The Cincinnati writers, stuck with a 46-65 team, mired in fifth place in the Central, finally had something fun to write about. Bonds’ homer made him the fastest to 48 ever (113 games). Babe Ruth had gotten there in 114 games in 1921.
“So, Barry, talk to us.”
“…anybody who talks about home runs, I’m walking away,” Bonds told the professionals doing their jobs to feed their families.
What were they going to ask him about, the Intifada? Would Barry Bonds have the slightest clue what the Intifada is?
Watching Bonds deal with the press, I came to realize why I always felt uncomfortable working as a journalist around professional athletes. It was not just Bonds. No way. I had seen it for several years; baseball, basketball, football, tennis players. I had seen it in Los Angeles, where I had a magazine column, and had written for the L.A. Times. Now I was seeing it in San Francisco, where I wrote a column for the Examiner.
The professionals had it bad, but the college kids were working on it. There was even a select group of very talented high school athletes who had it. “It” was attitude. Arrogance. Everybody knows athletes have “it.” It gets spoken about regularly. But breaking down what it was, the dynamics of attitude and class structure in professional sports, that was something I had not seen written about. So, I will try to put my finger on it here.
I had felt from the beginning that pro athletes would never intimidate me because I had been one myself. True, I had only played a few years of minor league baseball, but you would be amazed how much minor league baseball players think of themselves. You have to be on the inside, where they drink, gamble, bum chewing tobacco, and screw their women to see it. They want to be like the big leaguers. Playing like the big boys is difficult. Emulating their chauvinistic attitudestowards women, or their arrogance towards the press, is easier.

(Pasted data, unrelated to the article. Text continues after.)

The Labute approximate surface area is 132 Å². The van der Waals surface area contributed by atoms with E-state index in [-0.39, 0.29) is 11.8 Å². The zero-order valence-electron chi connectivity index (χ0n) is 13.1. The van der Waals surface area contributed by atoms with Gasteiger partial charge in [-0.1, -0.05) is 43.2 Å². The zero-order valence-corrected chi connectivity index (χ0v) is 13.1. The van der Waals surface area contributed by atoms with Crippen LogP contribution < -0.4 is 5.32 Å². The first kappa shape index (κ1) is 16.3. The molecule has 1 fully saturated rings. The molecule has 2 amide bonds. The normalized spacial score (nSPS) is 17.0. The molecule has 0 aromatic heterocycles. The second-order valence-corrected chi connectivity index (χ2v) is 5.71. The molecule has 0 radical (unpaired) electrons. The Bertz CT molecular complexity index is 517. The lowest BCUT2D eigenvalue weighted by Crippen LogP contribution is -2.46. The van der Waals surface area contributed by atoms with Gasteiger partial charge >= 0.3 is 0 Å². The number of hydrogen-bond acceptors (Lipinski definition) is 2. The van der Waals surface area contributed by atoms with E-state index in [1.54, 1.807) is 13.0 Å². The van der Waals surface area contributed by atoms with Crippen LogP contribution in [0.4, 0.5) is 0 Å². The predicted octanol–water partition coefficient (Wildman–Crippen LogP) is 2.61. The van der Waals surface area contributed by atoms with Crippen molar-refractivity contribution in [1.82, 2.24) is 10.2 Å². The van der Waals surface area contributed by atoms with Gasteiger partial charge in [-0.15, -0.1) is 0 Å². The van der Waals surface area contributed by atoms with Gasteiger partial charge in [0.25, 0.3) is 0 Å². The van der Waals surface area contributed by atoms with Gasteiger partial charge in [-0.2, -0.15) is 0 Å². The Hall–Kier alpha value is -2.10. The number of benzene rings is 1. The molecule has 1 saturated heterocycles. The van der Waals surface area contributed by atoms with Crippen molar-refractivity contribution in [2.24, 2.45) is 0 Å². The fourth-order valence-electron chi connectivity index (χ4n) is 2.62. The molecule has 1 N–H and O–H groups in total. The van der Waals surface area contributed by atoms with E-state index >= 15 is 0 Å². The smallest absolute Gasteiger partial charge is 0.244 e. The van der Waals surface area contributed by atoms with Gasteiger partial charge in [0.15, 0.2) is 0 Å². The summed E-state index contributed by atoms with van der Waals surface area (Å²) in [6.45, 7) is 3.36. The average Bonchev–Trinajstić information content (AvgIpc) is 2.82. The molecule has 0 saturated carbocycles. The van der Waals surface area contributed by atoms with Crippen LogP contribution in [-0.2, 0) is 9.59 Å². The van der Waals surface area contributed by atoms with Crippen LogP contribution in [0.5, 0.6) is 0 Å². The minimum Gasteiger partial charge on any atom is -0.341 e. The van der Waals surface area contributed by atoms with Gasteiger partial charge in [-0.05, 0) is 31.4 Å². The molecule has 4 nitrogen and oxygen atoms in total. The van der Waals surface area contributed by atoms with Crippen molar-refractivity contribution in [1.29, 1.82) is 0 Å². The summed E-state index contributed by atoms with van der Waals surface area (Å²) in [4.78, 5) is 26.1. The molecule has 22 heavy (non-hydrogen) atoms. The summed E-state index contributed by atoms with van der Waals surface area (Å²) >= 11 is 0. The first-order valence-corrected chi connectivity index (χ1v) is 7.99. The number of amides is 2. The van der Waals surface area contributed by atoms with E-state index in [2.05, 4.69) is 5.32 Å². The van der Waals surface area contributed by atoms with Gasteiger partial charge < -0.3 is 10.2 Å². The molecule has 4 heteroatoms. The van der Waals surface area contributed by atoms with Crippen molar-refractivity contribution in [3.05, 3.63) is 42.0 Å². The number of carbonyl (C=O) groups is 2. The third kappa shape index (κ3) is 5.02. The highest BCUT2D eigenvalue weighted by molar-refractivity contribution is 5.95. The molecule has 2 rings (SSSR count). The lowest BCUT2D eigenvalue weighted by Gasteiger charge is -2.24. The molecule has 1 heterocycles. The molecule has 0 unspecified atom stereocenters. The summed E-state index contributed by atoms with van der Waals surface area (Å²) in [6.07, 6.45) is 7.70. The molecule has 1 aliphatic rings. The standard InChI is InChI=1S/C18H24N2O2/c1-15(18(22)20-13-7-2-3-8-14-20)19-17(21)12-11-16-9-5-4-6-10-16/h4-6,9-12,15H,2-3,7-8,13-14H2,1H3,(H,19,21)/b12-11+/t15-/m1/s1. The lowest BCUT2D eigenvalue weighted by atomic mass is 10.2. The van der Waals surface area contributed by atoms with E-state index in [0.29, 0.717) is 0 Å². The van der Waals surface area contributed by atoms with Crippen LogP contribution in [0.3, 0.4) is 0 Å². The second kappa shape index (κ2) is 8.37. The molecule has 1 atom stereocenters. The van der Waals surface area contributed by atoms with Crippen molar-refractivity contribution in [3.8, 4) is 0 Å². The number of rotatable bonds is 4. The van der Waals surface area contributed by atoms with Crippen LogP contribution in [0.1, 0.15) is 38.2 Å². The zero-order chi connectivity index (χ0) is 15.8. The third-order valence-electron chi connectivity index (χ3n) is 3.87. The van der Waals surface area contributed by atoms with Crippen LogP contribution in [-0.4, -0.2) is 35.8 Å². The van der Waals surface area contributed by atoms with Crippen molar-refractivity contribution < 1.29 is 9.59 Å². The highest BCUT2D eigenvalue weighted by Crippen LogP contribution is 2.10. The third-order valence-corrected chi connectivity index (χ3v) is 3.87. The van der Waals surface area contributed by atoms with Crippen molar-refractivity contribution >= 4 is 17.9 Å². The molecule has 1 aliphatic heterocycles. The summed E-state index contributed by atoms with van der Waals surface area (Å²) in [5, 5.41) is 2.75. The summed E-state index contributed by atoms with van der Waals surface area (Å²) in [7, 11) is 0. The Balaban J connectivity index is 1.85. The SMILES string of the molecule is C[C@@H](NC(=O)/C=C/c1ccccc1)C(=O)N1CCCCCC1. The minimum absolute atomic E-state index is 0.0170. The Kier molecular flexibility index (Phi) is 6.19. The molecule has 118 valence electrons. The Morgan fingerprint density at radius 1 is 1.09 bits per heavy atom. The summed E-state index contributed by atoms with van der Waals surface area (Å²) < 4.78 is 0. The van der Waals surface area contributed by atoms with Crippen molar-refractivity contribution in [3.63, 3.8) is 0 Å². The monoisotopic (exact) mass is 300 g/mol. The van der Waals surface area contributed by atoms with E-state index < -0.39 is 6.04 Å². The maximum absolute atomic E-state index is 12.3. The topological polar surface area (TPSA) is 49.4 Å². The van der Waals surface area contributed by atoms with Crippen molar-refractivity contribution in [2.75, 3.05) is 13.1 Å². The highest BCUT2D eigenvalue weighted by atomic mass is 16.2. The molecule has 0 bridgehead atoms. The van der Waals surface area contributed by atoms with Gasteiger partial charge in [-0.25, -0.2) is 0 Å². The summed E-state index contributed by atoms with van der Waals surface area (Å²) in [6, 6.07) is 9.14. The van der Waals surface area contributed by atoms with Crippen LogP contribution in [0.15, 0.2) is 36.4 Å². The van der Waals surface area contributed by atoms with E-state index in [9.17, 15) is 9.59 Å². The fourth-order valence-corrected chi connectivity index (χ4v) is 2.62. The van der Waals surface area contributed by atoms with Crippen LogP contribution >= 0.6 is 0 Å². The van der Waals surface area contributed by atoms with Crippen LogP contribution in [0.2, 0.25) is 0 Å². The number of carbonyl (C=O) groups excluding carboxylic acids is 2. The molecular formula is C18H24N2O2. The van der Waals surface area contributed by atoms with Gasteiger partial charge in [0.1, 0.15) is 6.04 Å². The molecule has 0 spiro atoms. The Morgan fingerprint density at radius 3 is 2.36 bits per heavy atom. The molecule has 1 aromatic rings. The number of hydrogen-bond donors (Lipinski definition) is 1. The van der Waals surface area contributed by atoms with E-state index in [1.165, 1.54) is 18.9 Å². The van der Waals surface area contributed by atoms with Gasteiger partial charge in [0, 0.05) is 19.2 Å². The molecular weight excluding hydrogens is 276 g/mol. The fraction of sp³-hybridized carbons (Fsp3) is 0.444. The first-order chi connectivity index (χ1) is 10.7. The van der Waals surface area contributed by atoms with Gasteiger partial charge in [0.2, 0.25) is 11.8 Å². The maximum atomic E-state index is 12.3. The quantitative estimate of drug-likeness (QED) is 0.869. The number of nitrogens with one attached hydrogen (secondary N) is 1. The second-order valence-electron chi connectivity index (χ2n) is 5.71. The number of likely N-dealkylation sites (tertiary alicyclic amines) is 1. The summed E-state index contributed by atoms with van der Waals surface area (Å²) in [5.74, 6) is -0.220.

Take a guy like Matt Williams. If Williams did not play baseball, he would be an accountant, a real estate guy, maybe the man who delivers your FedEx packages. He would be very normal, which is what he is. He would smile and be very nice, and he would be considered one of the most dependable, likeable people in your neighborhood.
“Where are the kids, honey?”
“Over at the Williams’s.”
Maybe he would still be married, instead of divorced, but that is not something I can say I know about. I just know what kind of guy he is. The media like Williams because he is accessible and gives good interviews.
Still, there are stories about Williams occasionally flying off the handle, yelling at people, and making himself hard to like. My point is, those aspects of his personality have a much better chance of publicly manifesting themselves because he is a high-priced, fawned-over, idolized big league baseball player than if he delivered for FedEx.
So, I had been one of those guys, kind of. I knew the drill and was ready for it. Still, I would walk in the clubhouse and not feel quite right. It was not just if I did not know people, those situations do not faze me. It was the social order.
A baseball team has a class structure, and it is not Democratic. It is more on the order of the (Eastern) Indian caste system. The players are the Untouchables. Within their class, superstars, stars, regulars, and scrubs occupied the rungs in that order. However, it is a free market class. Any player can get better, advance, and their earning power can reach the sky.
I have no problem with baseball salaries. They make what they make in a free market, just like actors, singers and others talented entertainers. My problem is with the baseball union. Admittedly, when Marvin Miller started the union, when the big league minimum was around $7,000 a year, the owners were taking advantage of them. Not exploiting them, because everybody was doing what they wanted to do and doing it of their own free will, but taking advantage of them.
The Yankees were notorious for “resting” pitchers for the World Series when they got close to 20 wins, then using the "failure" to be a 20-game winner as leverage in contract negotiations. They also told players what they did not make in salary would be made up in Series shares, which actually had some truth to it.